Although I've lived all my life within 30 miles of Times Square, I've never been much of a Giants or Jets fan (when people ask my favorite team, I usually say the Buffalo Bills, because unlike the players for the Jets or Giants, the Bills' high salaries help hold down my New York state income taxes).
Yet, as I watched the Super Bowl, I found myself rooting for Baltimore because:
•So much of Baltimore is so much like the neighborhood where I grew up in Queens. The attached brick houses with metal awnings shading what our parents called picture windows. The poorly paved if paved at all common driveways out back. The grandchildren of Italy and Ireland and Poland communicating with each other in an accent that confounds outsiders yet comforts locals. Tony Bennett, who grew up seven blocks from me on 32nd Street in Astoria may sing about San Francisco, but he would be much more at home in the neighborhood where Nancy Pelosi grew up than the one she now lives in.
•Your quarterback is what each of my sons already is: Tall, clean-cut, modest, Italian.
•Your owner is what I secretly hope each of my sons will someday become: A self-made Italian-American billionaire.
•Your running back grew up in the next town over from where I now live, and if you read our local newspaper, obviously has the full legal name of "New Rochelle native Ray Rice."
•But mostly because Baltimore is not dominated by the beautiful or the sophisticated or the stylish, three attributes that have never been thrown in my direction, and because many of you had your hearts broken by Mayflower moving vans in the middle of a wintry night 30 years ago.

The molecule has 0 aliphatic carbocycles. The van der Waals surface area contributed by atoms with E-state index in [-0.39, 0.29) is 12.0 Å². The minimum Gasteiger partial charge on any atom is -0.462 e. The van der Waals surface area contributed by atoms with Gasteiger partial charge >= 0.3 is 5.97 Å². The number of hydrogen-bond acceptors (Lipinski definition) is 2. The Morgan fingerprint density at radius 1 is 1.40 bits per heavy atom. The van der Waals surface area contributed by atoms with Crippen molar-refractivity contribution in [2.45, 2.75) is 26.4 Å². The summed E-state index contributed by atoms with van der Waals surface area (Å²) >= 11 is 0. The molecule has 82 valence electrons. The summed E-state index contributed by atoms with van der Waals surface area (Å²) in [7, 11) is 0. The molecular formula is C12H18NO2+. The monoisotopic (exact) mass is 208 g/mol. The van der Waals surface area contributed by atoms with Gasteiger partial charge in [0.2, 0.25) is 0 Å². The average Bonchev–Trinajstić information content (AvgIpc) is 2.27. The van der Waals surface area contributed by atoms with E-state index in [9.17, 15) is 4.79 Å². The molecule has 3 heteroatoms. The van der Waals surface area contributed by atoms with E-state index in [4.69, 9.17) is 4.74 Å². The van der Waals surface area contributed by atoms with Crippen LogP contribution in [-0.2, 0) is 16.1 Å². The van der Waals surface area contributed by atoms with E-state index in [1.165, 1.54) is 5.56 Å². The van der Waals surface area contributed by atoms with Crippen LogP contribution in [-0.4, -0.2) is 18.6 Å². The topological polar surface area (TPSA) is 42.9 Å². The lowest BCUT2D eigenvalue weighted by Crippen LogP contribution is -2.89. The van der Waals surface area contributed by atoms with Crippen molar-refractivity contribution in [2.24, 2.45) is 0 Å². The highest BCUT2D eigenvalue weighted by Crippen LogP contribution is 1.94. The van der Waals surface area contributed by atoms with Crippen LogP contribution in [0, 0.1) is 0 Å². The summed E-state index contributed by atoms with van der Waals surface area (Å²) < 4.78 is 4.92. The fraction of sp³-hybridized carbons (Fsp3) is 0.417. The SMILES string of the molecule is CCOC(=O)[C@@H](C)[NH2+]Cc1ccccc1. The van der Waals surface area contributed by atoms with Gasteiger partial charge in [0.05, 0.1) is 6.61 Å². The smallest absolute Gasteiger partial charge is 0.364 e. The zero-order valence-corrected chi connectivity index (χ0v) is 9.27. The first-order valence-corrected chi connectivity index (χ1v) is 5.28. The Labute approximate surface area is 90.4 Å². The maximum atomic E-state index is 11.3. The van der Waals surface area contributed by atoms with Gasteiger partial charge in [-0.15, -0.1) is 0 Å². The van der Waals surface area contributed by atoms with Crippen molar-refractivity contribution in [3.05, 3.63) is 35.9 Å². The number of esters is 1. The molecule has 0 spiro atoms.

San Francisco is an overflow of riches, knows it, and admits it. The Golden Gate Bridge. Cable Cars. Nob Hill at sunset. One of the two best cities in America to get crab (Dungeness). In a just world, the city that already has Lombard Street should not also have the Lombardi Trophy.
And that is why I was not rooting for the team that represents the prettiest city in America to pull off what Al Michaels would have called a comeback for the ages. Hang on for a final down, a final minute, a final second, you only team named for a poem written by a man who has a cottage in the Bronx named for him.
I'm planning to drive three miles down Boston Post Road on Saturday, March 2, to attend the rescheduled Ray Rice Rally. But first I'm going to go up to my attic and look through piles of utterly ugly clothing from the seventies that my wife never convinced me to throw away.
None of it is beautiful, sophisticated, or stylish.
But hopefully there's something purple up there.
Jim Vespe, Larchmont, N.Y.Copyright © 2015, The Baltimore Sun